At the beginning of this month the OD launched a new project which invited everyone to submit their least favorite word. Dubbed the One Word Map project, it was announced on the OD’s blog and covered in The Guardian yesterday:
Kicking off what it hopes will be the largest global survey into people’s language gripes, the dictionary publisher is inviting English speakers around the world to answer a range of language-related questions under the #OneWordMap initiative, starting with the quest to find the least popular English word.
Oxford Dictionaries is hoping that tens of thousands of people will contribute, enabling it to put together a list of the least popular words by country, age, and gender, and revealing similarities and differences around the world.
“There are a few likely suspects we’re expecting to see. ‘Moist’ seems to be a word that people instinctively draw for, and it’s already proven to be a popular response in some internal polls we’ve done,” said Oxford University Press’s Daniel Braddock.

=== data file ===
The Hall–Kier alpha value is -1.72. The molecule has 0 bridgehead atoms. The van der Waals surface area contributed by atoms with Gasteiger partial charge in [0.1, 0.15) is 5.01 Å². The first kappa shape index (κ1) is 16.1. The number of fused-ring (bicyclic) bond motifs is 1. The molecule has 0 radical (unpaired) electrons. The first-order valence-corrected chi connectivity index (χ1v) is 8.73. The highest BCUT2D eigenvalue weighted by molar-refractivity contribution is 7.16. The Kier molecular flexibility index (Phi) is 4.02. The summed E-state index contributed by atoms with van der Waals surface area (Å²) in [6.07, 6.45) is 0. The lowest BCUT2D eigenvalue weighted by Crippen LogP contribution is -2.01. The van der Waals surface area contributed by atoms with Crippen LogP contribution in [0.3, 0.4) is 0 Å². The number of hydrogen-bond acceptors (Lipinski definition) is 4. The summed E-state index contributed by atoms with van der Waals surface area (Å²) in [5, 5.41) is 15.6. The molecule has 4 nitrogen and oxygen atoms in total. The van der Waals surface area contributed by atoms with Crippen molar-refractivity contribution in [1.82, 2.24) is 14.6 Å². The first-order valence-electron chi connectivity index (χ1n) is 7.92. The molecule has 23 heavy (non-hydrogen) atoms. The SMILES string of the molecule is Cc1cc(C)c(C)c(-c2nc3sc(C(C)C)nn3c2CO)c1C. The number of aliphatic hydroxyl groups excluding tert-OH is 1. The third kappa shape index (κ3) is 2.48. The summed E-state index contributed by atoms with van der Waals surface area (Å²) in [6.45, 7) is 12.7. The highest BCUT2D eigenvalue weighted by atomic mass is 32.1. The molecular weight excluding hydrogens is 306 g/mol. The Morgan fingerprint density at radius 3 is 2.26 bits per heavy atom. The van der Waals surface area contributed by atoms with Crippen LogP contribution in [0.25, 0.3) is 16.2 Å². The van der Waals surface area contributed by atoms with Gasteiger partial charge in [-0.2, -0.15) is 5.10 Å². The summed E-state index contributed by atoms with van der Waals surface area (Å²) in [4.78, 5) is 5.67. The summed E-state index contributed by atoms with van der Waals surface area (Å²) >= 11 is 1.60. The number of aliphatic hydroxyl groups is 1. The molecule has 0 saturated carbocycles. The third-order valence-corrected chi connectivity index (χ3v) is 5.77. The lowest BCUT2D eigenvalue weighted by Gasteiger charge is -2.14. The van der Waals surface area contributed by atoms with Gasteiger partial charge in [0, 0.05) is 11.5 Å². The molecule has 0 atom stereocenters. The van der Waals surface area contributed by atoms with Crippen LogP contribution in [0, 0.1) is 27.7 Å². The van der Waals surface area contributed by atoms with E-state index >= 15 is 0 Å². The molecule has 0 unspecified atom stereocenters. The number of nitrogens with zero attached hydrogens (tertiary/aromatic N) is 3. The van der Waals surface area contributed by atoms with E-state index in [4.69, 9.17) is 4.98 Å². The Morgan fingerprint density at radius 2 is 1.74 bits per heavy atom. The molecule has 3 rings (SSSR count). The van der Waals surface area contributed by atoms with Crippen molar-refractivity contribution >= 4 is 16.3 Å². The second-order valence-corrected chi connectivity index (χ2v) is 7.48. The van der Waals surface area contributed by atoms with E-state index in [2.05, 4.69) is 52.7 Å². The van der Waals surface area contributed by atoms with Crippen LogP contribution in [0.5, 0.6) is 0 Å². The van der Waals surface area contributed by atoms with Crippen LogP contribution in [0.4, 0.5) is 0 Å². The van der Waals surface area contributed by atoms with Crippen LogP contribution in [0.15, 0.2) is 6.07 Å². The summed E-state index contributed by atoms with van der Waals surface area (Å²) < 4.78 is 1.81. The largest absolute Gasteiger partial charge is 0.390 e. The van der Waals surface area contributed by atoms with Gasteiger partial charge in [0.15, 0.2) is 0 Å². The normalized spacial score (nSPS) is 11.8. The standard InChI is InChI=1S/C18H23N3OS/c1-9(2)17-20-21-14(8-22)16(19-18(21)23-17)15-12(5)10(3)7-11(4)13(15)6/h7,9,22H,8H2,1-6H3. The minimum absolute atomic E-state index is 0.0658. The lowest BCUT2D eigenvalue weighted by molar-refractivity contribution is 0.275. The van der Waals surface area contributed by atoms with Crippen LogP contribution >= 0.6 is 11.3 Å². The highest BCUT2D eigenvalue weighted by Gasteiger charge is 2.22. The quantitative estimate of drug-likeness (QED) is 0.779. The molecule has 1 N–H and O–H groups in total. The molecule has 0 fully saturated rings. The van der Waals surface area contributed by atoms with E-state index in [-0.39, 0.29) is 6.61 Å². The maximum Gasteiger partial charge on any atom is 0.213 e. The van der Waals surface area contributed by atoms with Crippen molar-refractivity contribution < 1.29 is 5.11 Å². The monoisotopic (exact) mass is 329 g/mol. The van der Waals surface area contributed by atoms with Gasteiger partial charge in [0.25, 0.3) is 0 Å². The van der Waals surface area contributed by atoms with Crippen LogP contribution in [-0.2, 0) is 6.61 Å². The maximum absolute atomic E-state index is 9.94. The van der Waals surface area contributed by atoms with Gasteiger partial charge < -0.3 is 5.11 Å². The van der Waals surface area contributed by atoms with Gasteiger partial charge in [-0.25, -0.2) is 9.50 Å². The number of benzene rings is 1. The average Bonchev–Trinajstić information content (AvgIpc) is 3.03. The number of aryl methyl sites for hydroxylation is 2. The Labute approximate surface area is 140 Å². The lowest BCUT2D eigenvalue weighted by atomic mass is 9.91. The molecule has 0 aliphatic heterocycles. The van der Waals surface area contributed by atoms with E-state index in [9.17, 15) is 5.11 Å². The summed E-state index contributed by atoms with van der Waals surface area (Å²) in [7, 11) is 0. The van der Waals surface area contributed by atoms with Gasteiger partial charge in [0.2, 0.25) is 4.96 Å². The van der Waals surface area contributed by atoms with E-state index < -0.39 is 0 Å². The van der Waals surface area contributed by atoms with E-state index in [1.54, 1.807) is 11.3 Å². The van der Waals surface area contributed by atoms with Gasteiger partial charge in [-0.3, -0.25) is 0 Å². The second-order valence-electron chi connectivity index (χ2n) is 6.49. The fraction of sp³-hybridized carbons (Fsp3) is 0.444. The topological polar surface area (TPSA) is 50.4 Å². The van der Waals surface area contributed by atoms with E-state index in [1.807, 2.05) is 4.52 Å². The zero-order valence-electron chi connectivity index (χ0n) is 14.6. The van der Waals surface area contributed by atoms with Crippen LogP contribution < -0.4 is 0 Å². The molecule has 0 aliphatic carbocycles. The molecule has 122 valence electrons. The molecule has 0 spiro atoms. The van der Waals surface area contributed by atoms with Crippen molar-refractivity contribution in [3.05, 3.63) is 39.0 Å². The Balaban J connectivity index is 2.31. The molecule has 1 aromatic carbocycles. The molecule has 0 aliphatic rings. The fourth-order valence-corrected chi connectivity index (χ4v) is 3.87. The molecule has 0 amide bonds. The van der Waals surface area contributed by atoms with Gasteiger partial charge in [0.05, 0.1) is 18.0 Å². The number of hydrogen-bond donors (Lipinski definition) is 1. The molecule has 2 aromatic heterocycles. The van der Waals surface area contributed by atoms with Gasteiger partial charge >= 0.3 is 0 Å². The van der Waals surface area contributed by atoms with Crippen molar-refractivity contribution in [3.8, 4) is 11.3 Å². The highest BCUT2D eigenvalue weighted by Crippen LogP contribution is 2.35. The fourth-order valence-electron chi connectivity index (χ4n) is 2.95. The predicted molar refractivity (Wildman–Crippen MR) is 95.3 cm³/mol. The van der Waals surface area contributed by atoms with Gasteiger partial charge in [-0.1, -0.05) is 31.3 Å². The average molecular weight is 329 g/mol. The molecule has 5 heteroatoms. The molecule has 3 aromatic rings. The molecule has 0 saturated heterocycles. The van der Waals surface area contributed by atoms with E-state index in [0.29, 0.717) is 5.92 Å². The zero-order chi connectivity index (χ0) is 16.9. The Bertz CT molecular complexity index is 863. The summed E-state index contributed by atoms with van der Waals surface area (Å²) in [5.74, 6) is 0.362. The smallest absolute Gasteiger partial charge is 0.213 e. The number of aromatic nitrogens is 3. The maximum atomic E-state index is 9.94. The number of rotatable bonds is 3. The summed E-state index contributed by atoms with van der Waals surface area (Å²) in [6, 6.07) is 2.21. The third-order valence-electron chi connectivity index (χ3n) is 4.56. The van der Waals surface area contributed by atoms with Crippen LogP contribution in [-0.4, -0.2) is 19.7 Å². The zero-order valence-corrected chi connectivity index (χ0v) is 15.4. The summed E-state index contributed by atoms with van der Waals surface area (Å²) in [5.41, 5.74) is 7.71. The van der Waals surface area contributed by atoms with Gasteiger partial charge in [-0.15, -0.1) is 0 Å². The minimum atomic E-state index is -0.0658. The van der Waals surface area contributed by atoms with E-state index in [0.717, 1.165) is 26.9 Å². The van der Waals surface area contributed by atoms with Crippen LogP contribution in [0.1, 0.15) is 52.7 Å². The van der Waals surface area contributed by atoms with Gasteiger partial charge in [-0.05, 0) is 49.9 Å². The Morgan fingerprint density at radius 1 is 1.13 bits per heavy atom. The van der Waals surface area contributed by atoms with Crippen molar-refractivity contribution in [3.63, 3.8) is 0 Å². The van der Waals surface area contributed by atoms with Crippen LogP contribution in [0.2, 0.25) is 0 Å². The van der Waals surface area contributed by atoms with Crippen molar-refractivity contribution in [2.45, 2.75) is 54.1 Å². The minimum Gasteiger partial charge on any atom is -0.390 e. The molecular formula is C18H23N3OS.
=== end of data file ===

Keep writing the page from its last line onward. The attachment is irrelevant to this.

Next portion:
And that’s apparently where everything went wrong. Eight thousand people had submitted a word to the project before The Guardian’s story, but then it came to the attention of trolls and had to be shut down.
Oxford Dictionaries turned off the project on Friday, citing “severe misuse”.
The Oxford Dictionaries hasn’t revealed how the poll was abused, but a spokesperson for Oxford Dictionaries told the Oxford Mail: “Unfortunately, and despite our attempts to prevent negative behaviour on this site, we have had to take it down. While this is disappointing, we strongly believe in the importance of engaging with the wider community to enhance our understanding of the English language, and will continue to investigate ways of doing so.”
Chloe Foster, OUP spokeswoman, added: “We had filtered out words marked as vulgar and offensive in our dictionaries, but this wasn’t enough to prevent the misuse that led to the results being unusable.”
This is obviously not the first time someone has hijacked an online poll, which is why it is surprising that the admins were unprepared for mischief.